Lamido Yuguda, the Director-General of the Securities and Exchange Commission (SEC), spoke to journalists on what the commission is doing to sustain investors’ confidence. HELEN OJI was there.
What is SEC doing about rising unclaimed dividends?
The commission has done a lot to stem rising unclaimed dividends. For instance, we are working with the registrars to ensure that dividends are now distributed electronically through the bank accounts of investors rather than through dividend warrants which used to be the case.
The problem is that investors are not mandating their accounts; they need to provide account details to the registrars so that the registrars will pay the dividends to their accounts directly.
We observed that there are issues with that process. Unfortunately, you will still need to go to all the registrars that you deal with and give the same information.
Right now, what we are doing is to try and get one point of supplying that information because when you give it to one registrar you do not need to provide that information across all the other registrars and these registrars of course will automatically get your details.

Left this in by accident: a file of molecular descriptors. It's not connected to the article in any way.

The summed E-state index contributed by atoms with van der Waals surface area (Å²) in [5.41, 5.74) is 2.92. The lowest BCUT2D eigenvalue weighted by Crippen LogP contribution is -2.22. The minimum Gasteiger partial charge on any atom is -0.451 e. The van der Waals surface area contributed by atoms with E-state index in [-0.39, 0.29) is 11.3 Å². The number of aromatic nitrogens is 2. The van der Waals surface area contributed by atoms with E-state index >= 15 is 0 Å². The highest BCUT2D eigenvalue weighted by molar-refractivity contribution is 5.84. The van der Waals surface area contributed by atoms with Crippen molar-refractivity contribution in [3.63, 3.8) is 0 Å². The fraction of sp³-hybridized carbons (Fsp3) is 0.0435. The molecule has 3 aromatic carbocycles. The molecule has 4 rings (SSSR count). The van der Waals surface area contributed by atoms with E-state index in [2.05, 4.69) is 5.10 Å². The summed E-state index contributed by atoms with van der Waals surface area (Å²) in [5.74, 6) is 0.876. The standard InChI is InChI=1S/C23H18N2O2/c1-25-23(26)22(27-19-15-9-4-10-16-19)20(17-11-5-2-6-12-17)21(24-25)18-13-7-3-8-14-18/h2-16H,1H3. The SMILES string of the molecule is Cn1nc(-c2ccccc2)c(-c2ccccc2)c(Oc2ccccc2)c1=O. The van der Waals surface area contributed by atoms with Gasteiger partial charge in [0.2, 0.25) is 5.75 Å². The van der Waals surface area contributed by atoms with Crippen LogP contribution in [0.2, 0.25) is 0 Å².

The second thing we have done is enlightenment. People need to be enlightened, a lot of changes have been made in the market and the fact that many people have not mandated their accounts means that many people are unaware of this e-dividend management mandate system.
Also, many companies have changed their names. Companies that are known with particular names may have changed to another and not all investors are aware of this and if they are having papers reflecting the old name, you find out that they may be confused and unaware of where to go.
What we are doing is trying to create more awareness of the way the capital market is organised so that investors can get their dividends back.
What is the exact figure of unclaimed dividends as at today?
The number of unclaimed in the nation’s capital market by the end of last year was about N177 billion. Unfortunately, this is an increase over the N168 billion recorded in 2022.
What does the commission plan to do to stakeholders reported to be frustrating the process?